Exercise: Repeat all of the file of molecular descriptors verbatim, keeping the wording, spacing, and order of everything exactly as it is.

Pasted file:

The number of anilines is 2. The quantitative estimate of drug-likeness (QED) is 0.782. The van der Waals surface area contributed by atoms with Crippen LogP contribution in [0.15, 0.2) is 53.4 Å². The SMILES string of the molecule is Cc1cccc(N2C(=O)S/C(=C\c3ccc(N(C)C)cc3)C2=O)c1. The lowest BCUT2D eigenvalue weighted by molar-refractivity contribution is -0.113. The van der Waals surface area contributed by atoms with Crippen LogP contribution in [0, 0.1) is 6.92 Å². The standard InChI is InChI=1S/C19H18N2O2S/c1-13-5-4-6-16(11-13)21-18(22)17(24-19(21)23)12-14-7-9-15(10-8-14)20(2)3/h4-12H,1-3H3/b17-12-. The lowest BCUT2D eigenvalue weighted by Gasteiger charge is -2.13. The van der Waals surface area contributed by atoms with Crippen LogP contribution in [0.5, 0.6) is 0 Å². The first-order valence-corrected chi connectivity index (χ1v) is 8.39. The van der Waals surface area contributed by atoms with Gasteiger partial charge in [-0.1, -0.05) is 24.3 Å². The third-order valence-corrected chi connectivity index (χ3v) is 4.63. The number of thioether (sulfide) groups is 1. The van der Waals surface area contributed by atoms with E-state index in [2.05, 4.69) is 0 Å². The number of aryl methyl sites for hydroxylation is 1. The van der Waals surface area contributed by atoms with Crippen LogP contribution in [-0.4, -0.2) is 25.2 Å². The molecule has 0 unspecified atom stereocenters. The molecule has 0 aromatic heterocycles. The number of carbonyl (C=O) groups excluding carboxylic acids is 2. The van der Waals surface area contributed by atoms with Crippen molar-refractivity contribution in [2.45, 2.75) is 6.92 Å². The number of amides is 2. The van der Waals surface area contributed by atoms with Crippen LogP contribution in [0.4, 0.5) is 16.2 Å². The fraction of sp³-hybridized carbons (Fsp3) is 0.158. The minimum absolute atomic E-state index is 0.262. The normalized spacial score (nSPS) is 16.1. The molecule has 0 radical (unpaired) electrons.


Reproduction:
The number of anilines is 2. The quantitative estimate of drug-likeness (QED) is 0.782. The van der Waals surface area contributed by atoms with Crippen LogP contribution in [0.15, 0.2) is 53.4 Å². The SMILES string of the molecule is Cc1cccc(N2C(=O)S/C(=C\c3ccc(N(C)C)cc3)C2=O)c1. The lowest BCUT2D eigenvalue weighted by molar-refractivity contribution is -0.113. The van der Waals surface area contributed by atoms with Crippen LogP contribution in [0, 0.1) is 6.92 Å². The standard InChI is InChI=1S/C19H18N2O2S/c1-13-5-4-6-16(11-13)21-18(22)17(24-19(21)23)12-14-7-9-15(10-8-14)20(2)3/h4-12H,1-3H3/b17-12-. The lowest BCUT2D eigenvalue weighted by Gasteiger charge is -2.13. The van der Waals surface area contributed by atoms with Crippen LogP contribution in [0.5, 0.6) is 0 Å². The first-order valence-corrected chi connectivity index (χ1v) is 8.39. The van der Waals surface area contributed by atoms with Gasteiger partial charge in [-0.1, -0.05) is 24.3 Å². The third-order valence-corrected chi connectivity index (χ3v) is 4.63. The number of thioether (sulfide) groups is 1. The van der Waals surface area contributed by atoms with E-state index in [2.05, 4.69) is 0 Å². The number of aryl methyl sites for hydroxylation is 1. The van der Waals surface area contributed by atoms with Crippen LogP contribution in [-0.4, -0.2) is 25.2 Å². The molecule has 0 unspecified atom stereocenters. The molecule has 0 aromatic heterocycles. The number of carbonyl (C=O) groups excluding carboxylic acids is 2. The van der Waals surface area contributed by atoms with Crippen molar-refractivity contribution in [2.45, 2.75) is 6.92 Å². The number of amides is 2. The van der Waals surface area contributed by atoms with Crippen LogP contribution in [0.4, 0.5) is 16.2 Å². The fraction of sp³-hybridized carbons (Fsp3) is 0.158. The minimum absolute atomic E-state index is 0.262. The normalized spacial score (nSPS) is 16.1. The molecule has 0 radical (unpaired) electrons.